It doesn’t mean that she’ll necessarily get the… you know. Full thing.
Full thing. What are you talking about?
His mind is scrambled. He is looking for his keys while propping the receiver up against his chest. He can hear the minicab approaching. Then the letters HIV find some resonance within him, some connection is made constructed of old newspaper cuttings and half-listened-to news reports. He suddenly stops fidgeting for the keys.
HIV? Isn’t that… I mean, don’t you get that before AIDS?
Not necessarily, Charlie.
There is a ring at the door. The minicab.
I’ve got to go, Ruth. I’m… I’m sorry about Cassie. I hope she’s OK.
I think it was something to do with her dental work. She’s a good girl. Not that type.
Charlie, can I ring you again?
Ruth, I… I’ve got to be off now.
Will you ring me, Charlie? It would be nice to hear from you.
Sure. Yes. Look, I… The minicab…
His voice drops away.
OK, Charlie. Look after yourself.
Bye, Ruth. You too. And, uh… Cassie.
He hangs up. The doorbell is still ringing in his ears, although the cab driver took his finger off the button some time previously. Charlie – successfully – tries to block the thought of Ruth and Cassie out of his mind. Galaxies of freckles obscured by clouds of the urgent present.
He arrives at the restaurant some five minutes early, but to his surprise Susan is already waiting for him, sat at a table for two in a far corner of the half-full restaurant. She is wearing a long red dress that seems to him impossibly lush, exotic. Her hips are wider than he remembers, but he does not mind. Her hair has been carefully styled into a bob. She is heavily made up.
I know the lady is meant to arrive late but…
That’s silly, isn’t it?
I suppose so.
You look very pretty.
So do you. I mean…
Not pretty exactly.
I should hope not.
Charlie feels nervous, a slight film of perspiration dampening his shirt already. There is an indeterminate space between them of maybe two feet that Charlie is reluctant to occupy yet feels it obscurely necessary to do so. He is not good at flirting, never mastered the art even when a young man. He likes to get to the point, and yet he feels that women find this crude and clumsy. Already, before the evening has properly begun, he feels himself spooling forward to the scene that must round the night off. Should he try to kiss her? Should he even try to take her home?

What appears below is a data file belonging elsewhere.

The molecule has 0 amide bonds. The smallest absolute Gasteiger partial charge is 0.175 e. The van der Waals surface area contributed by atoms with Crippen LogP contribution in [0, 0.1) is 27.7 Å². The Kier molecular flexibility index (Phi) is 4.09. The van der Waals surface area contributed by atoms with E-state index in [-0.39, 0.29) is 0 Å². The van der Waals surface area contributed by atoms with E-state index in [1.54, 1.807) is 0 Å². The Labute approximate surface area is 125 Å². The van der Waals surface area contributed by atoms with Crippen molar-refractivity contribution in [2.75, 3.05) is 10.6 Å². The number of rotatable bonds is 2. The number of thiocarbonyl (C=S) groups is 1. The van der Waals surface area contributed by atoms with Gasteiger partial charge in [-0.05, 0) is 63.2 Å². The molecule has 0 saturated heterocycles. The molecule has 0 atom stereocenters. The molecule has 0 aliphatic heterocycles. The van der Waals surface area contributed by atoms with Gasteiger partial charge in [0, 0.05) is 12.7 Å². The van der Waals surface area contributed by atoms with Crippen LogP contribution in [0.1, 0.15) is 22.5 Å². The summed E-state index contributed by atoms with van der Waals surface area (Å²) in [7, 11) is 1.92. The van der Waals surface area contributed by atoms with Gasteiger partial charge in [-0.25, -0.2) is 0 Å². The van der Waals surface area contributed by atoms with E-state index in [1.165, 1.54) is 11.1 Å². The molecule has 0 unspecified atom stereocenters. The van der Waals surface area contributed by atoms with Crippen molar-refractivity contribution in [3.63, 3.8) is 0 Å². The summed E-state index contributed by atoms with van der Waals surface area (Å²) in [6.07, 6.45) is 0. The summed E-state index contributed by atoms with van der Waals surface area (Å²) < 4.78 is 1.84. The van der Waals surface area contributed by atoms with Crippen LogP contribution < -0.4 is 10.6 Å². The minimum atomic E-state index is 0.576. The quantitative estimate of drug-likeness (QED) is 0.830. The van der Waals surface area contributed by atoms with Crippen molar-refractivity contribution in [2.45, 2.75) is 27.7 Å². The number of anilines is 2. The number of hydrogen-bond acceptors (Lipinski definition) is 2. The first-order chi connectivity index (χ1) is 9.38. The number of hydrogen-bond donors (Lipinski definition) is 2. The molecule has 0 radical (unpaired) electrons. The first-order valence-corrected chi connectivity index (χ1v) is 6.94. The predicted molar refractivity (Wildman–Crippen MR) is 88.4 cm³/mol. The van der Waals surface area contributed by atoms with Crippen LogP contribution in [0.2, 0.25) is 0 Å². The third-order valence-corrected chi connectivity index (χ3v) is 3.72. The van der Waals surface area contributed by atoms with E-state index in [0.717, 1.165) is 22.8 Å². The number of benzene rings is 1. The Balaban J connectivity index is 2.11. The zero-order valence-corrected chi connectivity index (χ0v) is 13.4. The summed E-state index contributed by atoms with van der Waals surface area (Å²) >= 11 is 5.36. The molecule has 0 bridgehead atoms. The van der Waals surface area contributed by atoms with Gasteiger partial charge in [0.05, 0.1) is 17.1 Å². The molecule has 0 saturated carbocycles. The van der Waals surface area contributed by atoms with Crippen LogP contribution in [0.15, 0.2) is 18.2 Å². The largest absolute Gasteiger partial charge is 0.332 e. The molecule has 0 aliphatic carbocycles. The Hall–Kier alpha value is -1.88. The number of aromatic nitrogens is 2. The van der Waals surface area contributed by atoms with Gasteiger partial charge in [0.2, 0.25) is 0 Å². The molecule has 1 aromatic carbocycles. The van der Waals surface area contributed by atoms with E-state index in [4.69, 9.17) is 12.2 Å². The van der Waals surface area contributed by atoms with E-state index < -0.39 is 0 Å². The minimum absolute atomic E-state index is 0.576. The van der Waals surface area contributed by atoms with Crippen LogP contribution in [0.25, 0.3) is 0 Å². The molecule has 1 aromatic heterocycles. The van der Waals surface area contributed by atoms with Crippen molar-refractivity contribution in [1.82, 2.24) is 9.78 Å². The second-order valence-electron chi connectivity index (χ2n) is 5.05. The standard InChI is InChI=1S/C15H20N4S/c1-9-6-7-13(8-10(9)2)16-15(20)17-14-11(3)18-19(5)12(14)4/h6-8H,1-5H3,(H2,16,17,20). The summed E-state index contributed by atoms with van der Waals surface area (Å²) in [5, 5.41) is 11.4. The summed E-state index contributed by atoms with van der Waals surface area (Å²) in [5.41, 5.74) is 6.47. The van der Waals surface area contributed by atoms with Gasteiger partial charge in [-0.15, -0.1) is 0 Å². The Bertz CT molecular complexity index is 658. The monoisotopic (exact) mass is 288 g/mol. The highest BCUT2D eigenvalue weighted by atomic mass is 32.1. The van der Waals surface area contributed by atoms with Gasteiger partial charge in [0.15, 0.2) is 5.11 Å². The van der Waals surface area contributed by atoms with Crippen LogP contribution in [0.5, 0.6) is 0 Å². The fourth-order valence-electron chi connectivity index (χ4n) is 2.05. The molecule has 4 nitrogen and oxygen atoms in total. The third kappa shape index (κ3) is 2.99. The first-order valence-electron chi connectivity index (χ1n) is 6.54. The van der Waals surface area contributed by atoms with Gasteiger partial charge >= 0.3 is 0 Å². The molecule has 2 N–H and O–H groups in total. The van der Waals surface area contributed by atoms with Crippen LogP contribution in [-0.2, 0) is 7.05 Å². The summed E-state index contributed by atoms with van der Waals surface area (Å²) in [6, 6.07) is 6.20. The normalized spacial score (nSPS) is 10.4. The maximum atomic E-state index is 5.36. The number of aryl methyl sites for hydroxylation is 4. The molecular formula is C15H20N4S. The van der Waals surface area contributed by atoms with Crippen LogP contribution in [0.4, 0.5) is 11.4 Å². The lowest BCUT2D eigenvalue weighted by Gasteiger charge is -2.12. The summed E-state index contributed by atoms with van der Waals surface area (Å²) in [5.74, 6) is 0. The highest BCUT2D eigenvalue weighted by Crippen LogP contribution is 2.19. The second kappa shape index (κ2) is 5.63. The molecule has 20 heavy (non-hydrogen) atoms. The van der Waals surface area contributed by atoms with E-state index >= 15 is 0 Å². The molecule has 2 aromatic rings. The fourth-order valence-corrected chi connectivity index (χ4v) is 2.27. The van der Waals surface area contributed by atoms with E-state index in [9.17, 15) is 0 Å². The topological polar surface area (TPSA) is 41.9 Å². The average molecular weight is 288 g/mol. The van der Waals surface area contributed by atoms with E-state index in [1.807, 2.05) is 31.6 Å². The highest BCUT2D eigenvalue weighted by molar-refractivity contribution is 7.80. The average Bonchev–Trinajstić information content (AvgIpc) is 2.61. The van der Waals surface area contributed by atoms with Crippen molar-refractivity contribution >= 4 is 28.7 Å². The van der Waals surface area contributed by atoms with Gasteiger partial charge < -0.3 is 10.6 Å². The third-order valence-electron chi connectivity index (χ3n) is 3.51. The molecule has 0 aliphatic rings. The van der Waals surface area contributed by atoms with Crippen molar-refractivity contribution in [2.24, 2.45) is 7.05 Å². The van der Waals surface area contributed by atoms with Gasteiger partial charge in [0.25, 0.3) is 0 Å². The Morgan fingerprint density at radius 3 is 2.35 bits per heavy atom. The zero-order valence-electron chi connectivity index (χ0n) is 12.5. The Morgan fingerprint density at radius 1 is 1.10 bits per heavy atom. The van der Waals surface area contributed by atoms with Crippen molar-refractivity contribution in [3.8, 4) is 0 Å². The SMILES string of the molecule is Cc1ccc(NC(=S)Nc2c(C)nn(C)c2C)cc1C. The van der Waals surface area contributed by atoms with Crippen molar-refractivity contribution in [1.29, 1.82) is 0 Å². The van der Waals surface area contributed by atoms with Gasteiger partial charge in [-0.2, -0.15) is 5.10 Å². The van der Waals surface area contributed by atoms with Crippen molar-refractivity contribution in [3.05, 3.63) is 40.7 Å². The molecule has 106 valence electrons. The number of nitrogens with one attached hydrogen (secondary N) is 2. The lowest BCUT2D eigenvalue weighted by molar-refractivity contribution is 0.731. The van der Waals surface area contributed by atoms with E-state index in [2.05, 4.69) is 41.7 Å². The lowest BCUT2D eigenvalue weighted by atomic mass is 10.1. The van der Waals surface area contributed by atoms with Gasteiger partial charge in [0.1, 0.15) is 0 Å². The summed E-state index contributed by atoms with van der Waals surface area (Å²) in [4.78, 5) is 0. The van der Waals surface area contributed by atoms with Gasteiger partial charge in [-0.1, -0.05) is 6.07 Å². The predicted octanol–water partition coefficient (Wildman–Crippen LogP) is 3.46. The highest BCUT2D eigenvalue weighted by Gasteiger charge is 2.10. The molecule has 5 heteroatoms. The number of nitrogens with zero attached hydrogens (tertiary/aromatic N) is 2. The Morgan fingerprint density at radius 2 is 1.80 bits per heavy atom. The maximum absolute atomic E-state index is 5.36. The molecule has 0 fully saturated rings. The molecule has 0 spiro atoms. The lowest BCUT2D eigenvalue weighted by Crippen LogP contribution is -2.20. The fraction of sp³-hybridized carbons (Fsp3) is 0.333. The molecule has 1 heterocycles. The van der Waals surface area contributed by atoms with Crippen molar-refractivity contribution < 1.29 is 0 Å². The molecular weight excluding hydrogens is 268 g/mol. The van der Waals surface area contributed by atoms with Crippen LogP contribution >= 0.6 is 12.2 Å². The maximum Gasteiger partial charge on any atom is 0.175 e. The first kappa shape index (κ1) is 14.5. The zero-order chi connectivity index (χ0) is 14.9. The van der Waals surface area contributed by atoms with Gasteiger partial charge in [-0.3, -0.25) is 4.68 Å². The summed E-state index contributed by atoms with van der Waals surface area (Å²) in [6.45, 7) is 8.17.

A waiter approaches.
Would you like an aperitif, Susan?
How about a cocktail? I hear they do an excellent martini.
Charlie has learned this as the decade has passed. He knows about single malt whiskies, and vodka martinis and grappas and aquavits and a whole cornucopia of once unimaginable tastes, brands, possibilities. Tommy has told him this too is necessary to conduct successful business, and it now comes to him naturally. The waiter arrives.
That would be lovely.
Vodka would do the trick.
Charlie turns to the waiter, feeling his confidence beginning to unfold. He pulls at his cuffs, speaks firmly and without deference.
A vodka martini, very dry, chilled, no ice, and nothing from Warrington either. Russian vodka. And for me a large whisky sour. And could you bring us some menus right away, and the wine list.
The waiter nods.
Charlie has done some evening classes on wine since Maureen left and is keen to show off his knowledge. The wine list, when it arrives, no longer terrifies him. It is his ally.
Neither of them takes an hors-d’oeuvre, and Susan chooses roasted quail, while Charlie goes for a spatchcock chicken with rosemary.
Do you have any preference for a wine?
I don’t know much about that kind of thing, Charlie. I suppose since you’re having chicken we should choose a bottle of white. House white?
That’s a bit of a misconception. You don’t have to have white wine with fowl, especially not with game birds.
How do you know I’m game?
She doesn’t giggle at this, but gives him a look beneath lowered eyelids. Charlie blushes slightly and returns to the wine list. He’s not sure if quail is properly described as game but feels he’s got away with it anyway.
A nice chilled Beaujolais would go. Or a Côte du Rhône. Red Burgundy, perhaps.
I’ll leave it all to you, Charlie. You seem to know what you’re doing.